It’s a grim Diwali this year in MumbaiOctober 26th, 2008 - 1:11 pm ICT by IANS
Mumbai, Oct 26 (IANS) Barely 48 hours before the biggest festival on the Hindu calendar, the glitter and sounds of Diwali are virtually missing in Mumbai thanks to the spiralling prices, tumbling stock markets and fears of lay-offs.Most shopping malls and plazas in the city, as also the friendly neighbourhood mithaiwala (confectioner), though decked up for the occasion, are waiting for the elusive customers.
Diwali appears grim, dark and silent even though it coincides with a long weekend. The celebrations have yet to pick up.
Few people have bothered to put up the traditional Diwali lights or lanterns and the popular earthen lamps have no takers.
Even the evenings are relatively silent around the city without the sounds of firecrackers - the zing has gone out of the fireworks whose prices have shot up between 40-60 percent as compared to last year due to shortage of labour.
“Usually, a week before Diwali, I complete 50 percent of the season’s total sales. And a day before Diwali the sales skyrocket,” said Rakeshbhai Shah, proprietor of Bhavnagri Mart, one of the oldest sweetmeat retailers in the northwest suburbs.
He estimates that at best, they may see just 50 percent of the expected sales.
The scenario is equally grim on the dry fruits front. For instance, the famed American Dry Fruit Stores has reported “just average” business.
“We had anticipated better sales than last year, but the business is only so-so,” said the company director Dilip Thakkar.
Wholesaler-cum-retailer Mustafa Mevawala said that he had ordered huge quantities in anticipation of brisk sales, “but the Diwali season market is barely 25 percent this year”.
Proprietor of M/s Afghan Dryfruits Mevawala said that there are hardly any corporate or bulk orders this year since most companies have adopted austerity measures.
“Though we are primarily into wholesale business, we have resorted to retail sales this year,” said Mevawala, who will start calculating his losses only after next Sunday.
Fashion outlets have also been hard hit by the market crunch, with the sales dropping by as high as 50 percent on the eve of the season.
“This year, since Diwali falls at the end of the month, people have yet to receive their monthly salaries. Many companies have slashed Diwali bonuses, or linked them to performances. Without money in their hands, how can we expect sales,” said Shailendra Singh, director of Blue Fashion Hub, a prestigious multi-brand retailer in Borivli.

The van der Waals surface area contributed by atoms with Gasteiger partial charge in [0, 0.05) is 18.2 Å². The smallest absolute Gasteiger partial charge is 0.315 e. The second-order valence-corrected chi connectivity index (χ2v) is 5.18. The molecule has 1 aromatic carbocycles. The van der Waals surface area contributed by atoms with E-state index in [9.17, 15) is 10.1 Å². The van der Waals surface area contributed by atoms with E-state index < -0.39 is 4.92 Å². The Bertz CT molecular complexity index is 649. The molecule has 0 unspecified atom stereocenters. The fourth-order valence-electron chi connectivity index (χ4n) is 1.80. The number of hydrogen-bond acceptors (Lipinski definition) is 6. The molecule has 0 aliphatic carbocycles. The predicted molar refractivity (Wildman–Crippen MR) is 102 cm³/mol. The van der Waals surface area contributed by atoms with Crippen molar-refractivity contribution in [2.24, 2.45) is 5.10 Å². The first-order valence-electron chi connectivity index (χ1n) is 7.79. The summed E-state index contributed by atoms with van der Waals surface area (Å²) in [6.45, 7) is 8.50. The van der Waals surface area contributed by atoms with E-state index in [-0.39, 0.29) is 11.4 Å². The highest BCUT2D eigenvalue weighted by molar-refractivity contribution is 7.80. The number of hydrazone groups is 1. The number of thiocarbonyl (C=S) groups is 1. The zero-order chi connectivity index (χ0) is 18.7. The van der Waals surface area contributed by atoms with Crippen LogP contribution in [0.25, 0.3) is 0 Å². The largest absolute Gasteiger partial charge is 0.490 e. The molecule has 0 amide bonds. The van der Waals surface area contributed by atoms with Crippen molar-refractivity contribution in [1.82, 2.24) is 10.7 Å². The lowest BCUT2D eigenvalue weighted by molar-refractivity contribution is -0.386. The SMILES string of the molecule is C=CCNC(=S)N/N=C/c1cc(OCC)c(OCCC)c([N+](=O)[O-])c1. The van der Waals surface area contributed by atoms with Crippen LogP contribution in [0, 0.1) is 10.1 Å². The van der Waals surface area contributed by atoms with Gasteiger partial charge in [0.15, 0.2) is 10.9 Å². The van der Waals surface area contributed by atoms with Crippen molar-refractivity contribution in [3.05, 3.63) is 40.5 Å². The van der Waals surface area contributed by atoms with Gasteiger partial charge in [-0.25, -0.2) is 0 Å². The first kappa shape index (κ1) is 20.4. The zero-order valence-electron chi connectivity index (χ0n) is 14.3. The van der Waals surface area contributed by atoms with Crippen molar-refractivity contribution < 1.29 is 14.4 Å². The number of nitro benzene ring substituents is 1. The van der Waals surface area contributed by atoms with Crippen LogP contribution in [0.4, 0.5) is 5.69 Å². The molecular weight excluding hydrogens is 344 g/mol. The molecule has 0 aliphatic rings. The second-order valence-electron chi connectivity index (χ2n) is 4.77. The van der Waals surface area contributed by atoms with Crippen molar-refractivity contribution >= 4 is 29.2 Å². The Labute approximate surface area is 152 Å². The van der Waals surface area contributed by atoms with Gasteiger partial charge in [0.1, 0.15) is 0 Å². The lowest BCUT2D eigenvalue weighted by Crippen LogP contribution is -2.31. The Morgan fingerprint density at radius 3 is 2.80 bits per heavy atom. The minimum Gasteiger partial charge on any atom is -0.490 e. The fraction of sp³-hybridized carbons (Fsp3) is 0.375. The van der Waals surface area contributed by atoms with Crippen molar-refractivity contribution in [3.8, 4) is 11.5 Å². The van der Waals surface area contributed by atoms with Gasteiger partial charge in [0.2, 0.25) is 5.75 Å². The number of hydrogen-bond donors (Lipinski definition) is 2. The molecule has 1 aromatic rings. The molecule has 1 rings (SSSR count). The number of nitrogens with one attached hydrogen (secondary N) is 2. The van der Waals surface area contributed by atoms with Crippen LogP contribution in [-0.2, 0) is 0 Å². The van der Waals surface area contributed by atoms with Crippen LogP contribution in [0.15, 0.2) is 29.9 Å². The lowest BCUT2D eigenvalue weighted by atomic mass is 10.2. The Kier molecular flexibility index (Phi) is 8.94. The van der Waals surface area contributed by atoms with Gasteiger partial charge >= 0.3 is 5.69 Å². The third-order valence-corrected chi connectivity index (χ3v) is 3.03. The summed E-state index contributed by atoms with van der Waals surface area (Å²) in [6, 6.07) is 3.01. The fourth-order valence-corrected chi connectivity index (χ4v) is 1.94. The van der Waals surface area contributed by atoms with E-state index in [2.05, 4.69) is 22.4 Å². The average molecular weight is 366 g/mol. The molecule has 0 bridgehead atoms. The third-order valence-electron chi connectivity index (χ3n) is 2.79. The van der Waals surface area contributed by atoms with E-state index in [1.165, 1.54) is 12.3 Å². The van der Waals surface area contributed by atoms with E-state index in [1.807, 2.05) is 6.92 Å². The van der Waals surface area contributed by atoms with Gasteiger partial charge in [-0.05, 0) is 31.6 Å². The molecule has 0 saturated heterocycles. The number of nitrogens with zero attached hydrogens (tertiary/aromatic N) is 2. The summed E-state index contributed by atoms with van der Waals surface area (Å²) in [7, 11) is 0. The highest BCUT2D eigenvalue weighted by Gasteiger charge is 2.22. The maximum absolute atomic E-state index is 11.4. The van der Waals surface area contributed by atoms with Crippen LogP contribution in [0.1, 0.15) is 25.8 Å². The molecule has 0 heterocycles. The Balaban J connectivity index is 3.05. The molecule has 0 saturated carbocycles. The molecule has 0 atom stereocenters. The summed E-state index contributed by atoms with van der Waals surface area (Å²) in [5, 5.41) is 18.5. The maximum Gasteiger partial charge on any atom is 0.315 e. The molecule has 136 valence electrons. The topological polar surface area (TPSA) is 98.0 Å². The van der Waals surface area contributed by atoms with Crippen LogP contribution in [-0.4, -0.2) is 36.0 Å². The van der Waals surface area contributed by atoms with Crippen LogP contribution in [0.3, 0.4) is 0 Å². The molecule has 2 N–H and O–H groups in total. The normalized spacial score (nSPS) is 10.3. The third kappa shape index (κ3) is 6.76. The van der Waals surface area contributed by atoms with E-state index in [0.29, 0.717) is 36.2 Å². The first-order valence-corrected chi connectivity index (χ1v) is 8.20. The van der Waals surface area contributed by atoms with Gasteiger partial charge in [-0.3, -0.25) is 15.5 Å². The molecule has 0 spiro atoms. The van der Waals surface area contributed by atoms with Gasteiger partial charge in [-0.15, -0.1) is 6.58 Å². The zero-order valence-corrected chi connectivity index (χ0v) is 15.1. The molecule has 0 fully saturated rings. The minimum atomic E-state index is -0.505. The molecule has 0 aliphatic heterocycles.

The hub manager, Bhavik Gala, said that so far they have noticed a drop of over 20 percent in all categories of readymade clothes. “There is little likelihood of the sales going up, since the season will be over by next Friday,” he explained.
The electronics and consumer durables markets have also taken a fair beating this year. Surprisingly, LCD televisions and home air-conditioners are doing better than microwaves, refrigerators and washing machines.
According to Samsung, Whirlpool and LG main distributor of Mumbai, Rajiv J. Vaghani, the overall drop in sales of consumer durables and electronics goods is up to 25 percent.
“LCDs and air-conditioners are moving faster only because of the attractive discounts offered by manufacturers and advertising blitzkrieg by the distributors,” said Vaghani, director of the JP Electronics chain.
Probably, the only people who have a reason to cheer this season are the multiplexes with two mega-releases this week, and two more scheduled next week.
“The two new movies - ‘Roadside Romoeo’ and ‘Heroes’ - have been patronised well. With similar big releases like ‘Golmaal Returns’ and ‘Fashion’ next week, I feel that we should comfortably sail through,” spokesman for Fame Cinemas Karan Sethi told IANS.
Mumbai housewife Shobha Parulekar summed up the market moods that have resulted in tightening of belts for all household budgets.
“We plan to make Diwali memorable for our two children this year. A set of new clothes, a few firecrackers and dinner in a good restaurant,” said Shobha, a resident of Kandivli.